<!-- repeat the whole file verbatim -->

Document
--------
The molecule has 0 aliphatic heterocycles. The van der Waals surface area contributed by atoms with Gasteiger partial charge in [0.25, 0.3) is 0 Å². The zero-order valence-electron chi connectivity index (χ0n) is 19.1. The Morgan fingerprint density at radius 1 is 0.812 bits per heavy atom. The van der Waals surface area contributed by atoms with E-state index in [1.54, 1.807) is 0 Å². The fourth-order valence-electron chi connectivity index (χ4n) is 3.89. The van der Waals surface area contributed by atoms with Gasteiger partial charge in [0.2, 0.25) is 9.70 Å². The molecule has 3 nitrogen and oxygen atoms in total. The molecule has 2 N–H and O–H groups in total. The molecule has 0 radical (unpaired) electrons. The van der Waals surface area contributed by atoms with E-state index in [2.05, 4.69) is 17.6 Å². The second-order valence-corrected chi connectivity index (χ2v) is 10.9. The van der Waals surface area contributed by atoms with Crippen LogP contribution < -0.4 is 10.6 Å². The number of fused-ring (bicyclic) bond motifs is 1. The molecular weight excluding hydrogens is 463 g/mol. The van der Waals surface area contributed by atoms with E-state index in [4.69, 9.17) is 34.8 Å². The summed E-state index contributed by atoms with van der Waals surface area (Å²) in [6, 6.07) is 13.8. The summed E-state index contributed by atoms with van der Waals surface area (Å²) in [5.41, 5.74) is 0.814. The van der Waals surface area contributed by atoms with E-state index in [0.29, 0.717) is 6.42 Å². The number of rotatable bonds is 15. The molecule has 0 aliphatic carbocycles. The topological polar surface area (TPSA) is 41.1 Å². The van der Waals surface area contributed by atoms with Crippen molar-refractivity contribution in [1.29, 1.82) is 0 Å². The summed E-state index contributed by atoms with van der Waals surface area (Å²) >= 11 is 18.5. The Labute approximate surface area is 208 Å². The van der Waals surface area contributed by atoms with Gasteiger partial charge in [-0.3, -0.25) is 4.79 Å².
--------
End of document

The molecule has 0 aliphatic heterocycles. The van der Waals surface area contributed by atoms with Gasteiger partial charge in [0.25, 0.3) is 0 Å². The zero-order valence-electron chi connectivity index (χ0n) is 19.1. The Morgan fingerprint density at radius 1 is 0.812 bits per heavy atom. The van der Waals surface area contributed by atoms with E-state index in [1.54, 1.807) is 0 Å². The fourth-order valence-electron chi connectivity index (χ4n) is 3.89. The van der Waals surface area contributed by atoms with Gasteiger partial charge in [0.2, 0.25) is 9.70 Å². The molecule has 3 nitrogen and oxygen atoms in total. The molecule has 2 N–H and O–H groups in total. The molecule has 0 radical (unpaired) electrons. The van der Waals surface area contributed by atoms with E-state index in [2.05, 4.69) is 17.6 Å². The second-order valence-corrected chi connectivity index (χ2v) is 10.9. The van der Waals surface area contributed by atoms with Crippen LogP contribution < -0.4 is 10.6 Å². The number of fused-ring (bicyclic) bond motifs is 1. The molecular weight excluding hydrogens is 463 g/mol. The van der Waals surface area contributed by atoms with E-state index in [4.69, 9.17) is 34.8 Å². The summed E-state index contributed by atoms with van der Waals surface area (Å²) in [6, 6.07) is 13.8. The summed E-state index contributed by atoms with van der Waals surface area (Å²) in [5.41, 5.74) is 0.814. The van der Waals surface area contributed by atoms with E-state index in [0.29, 0.717) is 6.42 Å². The number of rotatable bonds is 15. The molecule has 0 aliphatic carbocycles. The topological polar surface area (TPSA) is 41.1 Å². The van der Waals surface area contributed by atoms with Crippen molar-refractivity contribution in [1.29, 1.82) is 0 Å². The summed E-state index contributed by atoms with van der Waals surface area (Å²) >= 11 is 18.5. The Labute approximate surface area is 208 Å². The van der Waals surface area contributed by atoms with Gasteiger partial charge in [-0.3, -0.25) is 4.79 Å².